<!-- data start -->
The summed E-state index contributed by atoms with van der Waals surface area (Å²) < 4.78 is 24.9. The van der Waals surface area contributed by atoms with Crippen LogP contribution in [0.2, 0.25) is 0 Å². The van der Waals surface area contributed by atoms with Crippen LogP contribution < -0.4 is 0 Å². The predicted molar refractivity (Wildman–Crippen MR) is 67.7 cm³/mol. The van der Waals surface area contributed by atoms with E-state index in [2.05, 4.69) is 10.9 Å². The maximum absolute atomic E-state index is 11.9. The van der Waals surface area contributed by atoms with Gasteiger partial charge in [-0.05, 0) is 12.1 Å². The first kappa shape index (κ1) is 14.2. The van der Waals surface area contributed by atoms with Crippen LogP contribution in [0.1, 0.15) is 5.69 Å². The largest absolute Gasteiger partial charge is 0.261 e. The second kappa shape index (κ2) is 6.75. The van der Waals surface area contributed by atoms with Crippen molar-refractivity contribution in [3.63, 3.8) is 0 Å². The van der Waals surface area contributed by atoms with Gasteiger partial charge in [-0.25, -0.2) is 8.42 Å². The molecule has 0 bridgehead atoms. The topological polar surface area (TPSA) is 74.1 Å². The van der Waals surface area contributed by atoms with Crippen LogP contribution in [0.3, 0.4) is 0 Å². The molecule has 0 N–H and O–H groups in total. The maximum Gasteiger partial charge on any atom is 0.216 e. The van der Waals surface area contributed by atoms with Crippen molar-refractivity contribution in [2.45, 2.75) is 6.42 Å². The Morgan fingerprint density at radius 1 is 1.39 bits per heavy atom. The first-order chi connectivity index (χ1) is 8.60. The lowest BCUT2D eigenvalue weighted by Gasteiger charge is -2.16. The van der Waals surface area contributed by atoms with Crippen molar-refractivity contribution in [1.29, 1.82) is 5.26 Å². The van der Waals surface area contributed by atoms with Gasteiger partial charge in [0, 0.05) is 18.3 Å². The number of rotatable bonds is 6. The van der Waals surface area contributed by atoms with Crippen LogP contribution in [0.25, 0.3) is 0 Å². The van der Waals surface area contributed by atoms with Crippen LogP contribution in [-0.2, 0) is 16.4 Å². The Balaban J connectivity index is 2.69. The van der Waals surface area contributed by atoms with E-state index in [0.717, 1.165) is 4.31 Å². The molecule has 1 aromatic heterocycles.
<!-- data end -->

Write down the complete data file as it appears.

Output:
The summed E-state index contributed by atoms with van der Waals surface area (Å²) < 4.78 is 24.9. The van der Waals surface area contributed by atoms with Crippen LogP contribution in [0.2, 0.25) is 0 Å². The van der Waals surface area contributed by atoms with Crippen LogP contribution < -0.4 is 0 Å². The predicted molar refractivity (Wildman–Crippen MR) is 67.7 cm³/mol. The van der Waals surface area contributed by atoms with E-state index in [2.05, 4.69) is 10.9 Å². The maximum absolute atomic E-state index is 11.9. The van der Waals surface area contributed by atoms with Gasteiger partial charge in [-0.05, 0) is 12.1 Å². The first kappa shape index (κ1) is 14.2. The van der Waals surface area contributed by atoms with Crippen LogP contribution in [0.1, 0.15) is 5.69 Å². The largest absolute Gasteiger partial charge is 0.261 e. The second kappa shape index (κ2) is 6.75. The van der Waals surface area contributed by atoms with Crippen molar-refractivity contribution in [3.63, 3.8) is 0 Å². The van der Waals surface area contributed by atoms with Gasteiger partial charge in [-0.25, -0.2) is 8.42 Å². The molecule has 0 bridgehead atoms. The topological polar surface area (TPSA) is 74.1 Å². The van der Waals surface area contributed by atoms with Crippen LogP contribution in [0.3, 0.4) is 0 Å². The molecule has 0 N–H and O–H groups in total. The maximum Gasteiger partial charge on any atom is 0.216 e. The van der Waals surface area contributed by atoms with Crippen molar-refractivity contribution in [2.45, 2.75) is 6.42 Å². The Morgan fingerprint density at radius 1 is 1.39 bits per heavy atom. The first-order chi connectivity index (χ1) is 8.60. The lowest BCUT2D eigenvalue weighted by Gasteiger charge is -2.16. The van der Waals surface area contributed by atoms with Crippen molar-refractivity contribution in [1.29, 1.82) is 5.26 Å². The van der Waals surface area contributed by atoms with Gasteiger partial charge in [0, 0.05) is 18.3 Å². The number of rotatable bonds is 6. The van der Waals surface area contributed by atoms with Crippen LogP contribution in [0.25, 0.3) is 0 Å². The van der Waals surface area contributed by atoms with Crippen LogP contribution in [-0.2, 0) is 16.4 Å². The Balaban J connectivity index is 2.69. The van der Waals surface area contributed by atoms with E-state index in [0.717, 1.165) is 4.31 Å². The molecule has 1 aromatic heterocycles.